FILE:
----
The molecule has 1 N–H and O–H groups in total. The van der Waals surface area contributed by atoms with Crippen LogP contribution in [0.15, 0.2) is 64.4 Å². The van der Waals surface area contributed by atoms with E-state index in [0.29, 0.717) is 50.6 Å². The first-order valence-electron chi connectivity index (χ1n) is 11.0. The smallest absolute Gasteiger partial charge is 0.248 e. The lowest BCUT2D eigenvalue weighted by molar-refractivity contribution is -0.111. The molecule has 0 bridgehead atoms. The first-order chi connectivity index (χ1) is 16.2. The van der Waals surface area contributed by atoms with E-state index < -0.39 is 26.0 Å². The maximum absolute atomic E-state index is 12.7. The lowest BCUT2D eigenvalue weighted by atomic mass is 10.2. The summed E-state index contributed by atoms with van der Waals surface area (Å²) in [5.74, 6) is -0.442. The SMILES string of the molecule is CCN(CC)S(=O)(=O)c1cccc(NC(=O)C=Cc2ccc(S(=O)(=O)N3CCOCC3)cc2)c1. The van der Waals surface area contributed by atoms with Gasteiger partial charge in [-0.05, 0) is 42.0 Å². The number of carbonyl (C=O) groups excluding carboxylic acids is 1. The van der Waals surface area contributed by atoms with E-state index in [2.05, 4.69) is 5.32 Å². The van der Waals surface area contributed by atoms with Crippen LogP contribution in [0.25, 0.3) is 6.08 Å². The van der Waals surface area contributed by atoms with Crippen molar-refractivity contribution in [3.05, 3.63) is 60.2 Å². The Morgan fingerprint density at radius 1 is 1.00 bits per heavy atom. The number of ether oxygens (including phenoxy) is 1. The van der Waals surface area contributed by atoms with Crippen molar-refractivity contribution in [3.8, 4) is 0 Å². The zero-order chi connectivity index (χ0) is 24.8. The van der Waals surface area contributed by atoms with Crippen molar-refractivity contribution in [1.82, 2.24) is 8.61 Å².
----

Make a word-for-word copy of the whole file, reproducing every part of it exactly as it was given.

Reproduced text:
The molecule has 1 N–H and O–H groups in total. The van der Waals surface area contributed by atoms with Crippen LogP contribution in [0.15, 0.2) is 64.4 Å². The van der Waals surface area contributed by atoms with E-state index in [0.29, 0.717) is 50.6 Å². The first-order valence-electron chi connectivity index (χ1n) is 11.0. The smallest absolute Gasteiger partial charge is 0.248 e. The lowest BCUT2D eigenvalue weighted by molar-refractivity contribution is -0.111. The molecule has 0 bridgehead atoms. The first-order chi connectivity index (χ1) is 16.2. The van der Waals surface area contributed by atoms with E-state index < -0.39 is 26.0 Å². The maximum absolute atomic E-state index is 12.7. The lowest BCUT2D eigenvalue weighted by atomic mass is 10.2. The summed E-state index contributed by atoms with van der Waals surface area (Å²) in [5.74, 6) is -0.442. The SMILES string of the molecule is CCN(CC)S(=O)(=O)c1cccc(NC(=O)C=Cc2ccc(S(=O)(=O)N3CCOCC3)cc2)c1. The van der Waals surface area contributed by atoms with Gasteiger partial charge in [-0.05, 0) is 42.0 Å². The number of carbonyl (C=O) groups excluding carboxylic acids is 1. The van der Waals surface area contributed by atoms with E-state index in [2.05, 4.69) is 5.32 Å². The van der Waals surface area contributed by atoms with Crippen LogP contribution in [0.25, 0.3) is 6.08 Å². The van der Waals surface area contributed by atoms with Crippen molar-refractivity contribution in [3.05, 3.63) is 60.2 Å². The Morgan fingerprint density at radius 1 is 1.00 bits per heavy atom. The number of ether oxygens (including phenoxy) is 1. The van der Waals surface area contributed by atoms with Crippen molar-refractivity contribution in [3.8, 4) is 0 Å². The zero-order chi connectivity index (χ0) is 24.8. The van der Waals surface area contributed by atoms with Crippen molar-refractivity contribution in [1.82, 2.24) is 8.61 Å².